All in all, though, it was a fascinating experience to get to hear Oja Kodar (who looms large for any Wellesian) talk about her life and career with such intelligence and good humor. And, of course, it was an honor to hear her talk about the man she loved, a man she still talks about with joy and passion.
Wellestock, as I hope someone is calling it, will continue for the next two weekends. Check here for details.
Wednesday, May 6, 2015
Today would have been Orson Welles's 100th birthday. I'm doing a series over at Criminal Element looking back on his films, and I included my long exploration on his influence on film noir in my book THE BLIND ALLEY, but I don't know that I'll ever run out of things to say about the big guy. Some artists just connect to us too deeply--or is it that we connect to them? Either way, the connection, once made, is seemingly permanent.
Here's all I want to say about Orson today: while he's often praised (even overpraised) as a stylist and an innovator, I'm not sure he's ever been given his due as a thinker. I don't know if there is a deeper, more profound filmmaker than Orson Welles. Ozu, Bergman, Kieslowki--they would be his equals. But no one is better, deeper, more true. I'm not saying he was always right, not saying that he didn't have his blind spots. He was a human mammal like the rest of us, and as such he was a flawed artist. But, as the man himself would have been quick to point out, all artists are flawed. Their flaws are part of what make them distinctive. Their flaws, in the end, are part of what feeds whatever wisdom they have because wisdom is only arrived at through failure. Few filmmakers were as fearless in risking failure than Orson, and fewer still put as much profound humanity on the screen.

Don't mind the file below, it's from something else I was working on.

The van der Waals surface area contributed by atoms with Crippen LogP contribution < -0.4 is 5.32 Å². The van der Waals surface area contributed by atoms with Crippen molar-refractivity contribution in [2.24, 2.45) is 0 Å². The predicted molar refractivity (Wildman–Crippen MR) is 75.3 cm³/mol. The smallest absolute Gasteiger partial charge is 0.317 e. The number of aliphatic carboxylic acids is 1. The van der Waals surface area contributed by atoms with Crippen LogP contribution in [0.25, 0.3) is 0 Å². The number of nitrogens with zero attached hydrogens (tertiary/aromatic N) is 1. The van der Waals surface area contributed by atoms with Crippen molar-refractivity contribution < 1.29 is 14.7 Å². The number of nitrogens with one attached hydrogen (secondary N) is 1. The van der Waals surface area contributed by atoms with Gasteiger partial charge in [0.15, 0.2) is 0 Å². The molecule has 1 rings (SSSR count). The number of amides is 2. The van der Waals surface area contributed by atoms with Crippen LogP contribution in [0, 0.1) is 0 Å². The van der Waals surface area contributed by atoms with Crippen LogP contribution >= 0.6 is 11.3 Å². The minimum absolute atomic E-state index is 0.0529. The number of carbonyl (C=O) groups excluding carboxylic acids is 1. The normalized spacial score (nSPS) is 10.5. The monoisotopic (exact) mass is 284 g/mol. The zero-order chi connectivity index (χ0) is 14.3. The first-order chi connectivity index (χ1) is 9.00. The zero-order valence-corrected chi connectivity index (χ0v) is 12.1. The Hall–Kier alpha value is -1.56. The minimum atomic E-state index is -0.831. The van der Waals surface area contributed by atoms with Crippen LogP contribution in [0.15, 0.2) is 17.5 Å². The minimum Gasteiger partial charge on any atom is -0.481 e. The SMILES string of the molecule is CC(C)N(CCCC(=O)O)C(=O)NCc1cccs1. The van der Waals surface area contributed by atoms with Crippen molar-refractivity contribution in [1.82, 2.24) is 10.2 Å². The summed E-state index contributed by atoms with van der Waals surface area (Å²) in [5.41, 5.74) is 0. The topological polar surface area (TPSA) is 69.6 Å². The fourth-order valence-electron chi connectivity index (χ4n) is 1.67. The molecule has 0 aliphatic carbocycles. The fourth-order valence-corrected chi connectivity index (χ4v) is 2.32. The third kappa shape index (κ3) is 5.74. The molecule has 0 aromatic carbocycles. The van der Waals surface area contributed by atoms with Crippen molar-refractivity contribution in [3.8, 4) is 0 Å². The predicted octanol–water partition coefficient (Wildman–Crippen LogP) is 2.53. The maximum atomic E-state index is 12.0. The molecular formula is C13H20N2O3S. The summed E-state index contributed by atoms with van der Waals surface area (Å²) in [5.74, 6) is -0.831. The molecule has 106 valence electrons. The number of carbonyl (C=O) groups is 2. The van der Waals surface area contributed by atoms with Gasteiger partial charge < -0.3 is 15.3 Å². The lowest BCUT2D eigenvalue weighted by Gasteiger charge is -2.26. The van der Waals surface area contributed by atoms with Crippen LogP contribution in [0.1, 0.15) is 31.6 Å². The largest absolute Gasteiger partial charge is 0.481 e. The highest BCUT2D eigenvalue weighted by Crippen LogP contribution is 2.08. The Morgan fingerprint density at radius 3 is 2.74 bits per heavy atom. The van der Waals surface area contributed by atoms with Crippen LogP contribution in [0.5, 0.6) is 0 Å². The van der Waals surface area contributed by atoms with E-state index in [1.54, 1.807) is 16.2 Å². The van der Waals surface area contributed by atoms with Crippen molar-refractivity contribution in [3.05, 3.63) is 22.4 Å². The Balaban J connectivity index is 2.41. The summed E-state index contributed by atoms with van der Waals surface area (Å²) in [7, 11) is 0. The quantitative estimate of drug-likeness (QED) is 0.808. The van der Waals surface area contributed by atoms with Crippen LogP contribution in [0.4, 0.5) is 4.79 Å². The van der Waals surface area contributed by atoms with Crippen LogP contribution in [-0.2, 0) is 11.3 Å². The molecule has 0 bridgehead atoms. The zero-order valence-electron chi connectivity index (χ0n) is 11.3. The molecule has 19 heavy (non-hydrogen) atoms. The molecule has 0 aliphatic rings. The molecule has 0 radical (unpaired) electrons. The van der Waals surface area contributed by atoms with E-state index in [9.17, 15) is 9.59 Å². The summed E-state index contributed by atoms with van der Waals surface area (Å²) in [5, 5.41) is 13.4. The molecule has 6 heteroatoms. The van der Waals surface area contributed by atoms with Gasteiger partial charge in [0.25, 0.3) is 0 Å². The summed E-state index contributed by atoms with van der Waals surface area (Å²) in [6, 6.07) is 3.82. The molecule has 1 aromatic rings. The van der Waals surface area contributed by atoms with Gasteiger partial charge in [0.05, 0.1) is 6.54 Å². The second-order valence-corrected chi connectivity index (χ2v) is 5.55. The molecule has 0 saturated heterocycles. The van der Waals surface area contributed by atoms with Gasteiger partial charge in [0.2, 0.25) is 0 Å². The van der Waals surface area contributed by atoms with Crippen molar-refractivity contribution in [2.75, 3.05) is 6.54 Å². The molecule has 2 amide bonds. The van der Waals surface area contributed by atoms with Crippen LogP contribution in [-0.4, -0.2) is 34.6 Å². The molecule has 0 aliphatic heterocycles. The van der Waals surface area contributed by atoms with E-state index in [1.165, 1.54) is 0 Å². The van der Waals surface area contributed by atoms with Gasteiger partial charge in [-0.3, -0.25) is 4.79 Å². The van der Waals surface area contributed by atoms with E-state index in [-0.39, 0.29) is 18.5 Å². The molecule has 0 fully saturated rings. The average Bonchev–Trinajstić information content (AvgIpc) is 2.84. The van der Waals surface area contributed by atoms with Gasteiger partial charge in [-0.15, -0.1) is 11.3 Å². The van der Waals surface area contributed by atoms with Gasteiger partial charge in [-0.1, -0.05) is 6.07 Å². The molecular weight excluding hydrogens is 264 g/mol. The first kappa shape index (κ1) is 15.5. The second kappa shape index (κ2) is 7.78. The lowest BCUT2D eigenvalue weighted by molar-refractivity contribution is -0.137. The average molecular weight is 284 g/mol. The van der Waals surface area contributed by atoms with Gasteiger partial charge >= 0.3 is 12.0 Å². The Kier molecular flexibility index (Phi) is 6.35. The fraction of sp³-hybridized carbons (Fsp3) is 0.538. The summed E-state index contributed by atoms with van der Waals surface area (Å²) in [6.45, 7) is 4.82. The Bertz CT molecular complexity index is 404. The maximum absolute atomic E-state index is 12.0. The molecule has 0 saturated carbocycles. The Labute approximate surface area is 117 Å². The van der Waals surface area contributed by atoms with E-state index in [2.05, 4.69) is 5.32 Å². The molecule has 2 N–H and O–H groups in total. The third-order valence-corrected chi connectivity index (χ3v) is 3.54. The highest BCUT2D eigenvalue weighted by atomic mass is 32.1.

One hundred years of Orson Welles is a beautiful thing. Here's to a hundred more.
Saturday, May 2, 2015
Over at Criminal Element I have a new installment up in my series on the centennial of Orson Welles. This time around I'm talking about THE STRANGER, which is widely acknowledged as one of Welles's failed films. Welles himself treated the film like an unloved child because it was the one that he "did for the studios." It was the one time he tried to make a Hollywood film in a way that would impress the studios. The funny thing, of course, is that the film is entertaining from beginning to end. I never tire of watching it. So if it is a failure, then we have to say it's a failure that only Orson Welles could have made. Which, I suppose, is another way of saying that it's a failed experiment which shows us exactly why Welles was never a good fit for the Hollywood system.
Click here to read my piece on THE STRANGER.